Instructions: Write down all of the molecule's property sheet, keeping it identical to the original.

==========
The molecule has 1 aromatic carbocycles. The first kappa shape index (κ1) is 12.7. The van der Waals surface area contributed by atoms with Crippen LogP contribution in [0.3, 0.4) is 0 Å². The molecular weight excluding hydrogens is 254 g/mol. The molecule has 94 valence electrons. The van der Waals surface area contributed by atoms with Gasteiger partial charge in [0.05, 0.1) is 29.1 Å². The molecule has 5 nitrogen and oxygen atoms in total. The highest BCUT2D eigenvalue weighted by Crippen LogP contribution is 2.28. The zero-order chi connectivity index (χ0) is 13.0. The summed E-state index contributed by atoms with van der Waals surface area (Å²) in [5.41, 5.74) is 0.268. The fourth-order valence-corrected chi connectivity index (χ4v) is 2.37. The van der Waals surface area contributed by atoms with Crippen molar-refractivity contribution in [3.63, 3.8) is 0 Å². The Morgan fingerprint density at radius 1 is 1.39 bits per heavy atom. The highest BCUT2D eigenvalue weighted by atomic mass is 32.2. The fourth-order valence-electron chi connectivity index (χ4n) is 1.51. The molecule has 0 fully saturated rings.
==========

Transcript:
The molecule has 1 aromatic carbocycles. The first kappa shape index (κ1) is 12.7. The van der Waals surface area contributed by atoms with Crippen LogP contribution in [0.3, 0.4) is 0 Å². The molecular weight excluding hydrogens is 254 g/mol. The molecule has 94 valence electrons. The van der Waals surface area contributed by atoms with Gasteiger partial charge in [0.05, 0.1) is 29.1 Å². The molecule has 5 nitrogen and oxygen atoms in total. The highest BCUT2D eigenvalue weighted by Crippen LogP contribution is 2.28. The zero-order chi connectivity index (χ0) is 13.0. The summed E-state index contributed by atoms with van der Waals surface area (Å²) in [5.41, 5.74) is 0.268. The fourth-order valence-corrected chi connectivity index (χ4v) is 2.37. The van der Waals surface area contributed by atoms with Crippen molar-refractivity contribution in [3.63, 3.8) is 0 Å². The Morgan fingerprint density at radius 1 is 1.39 bits per heavy atom. The highest BCUT2D eigenvalue weighted by atomic mass is 32.2. The fourth-order valence-electron chi connectivity index (χ4n) is 1.51. The molecule has 0 fully saturated rings.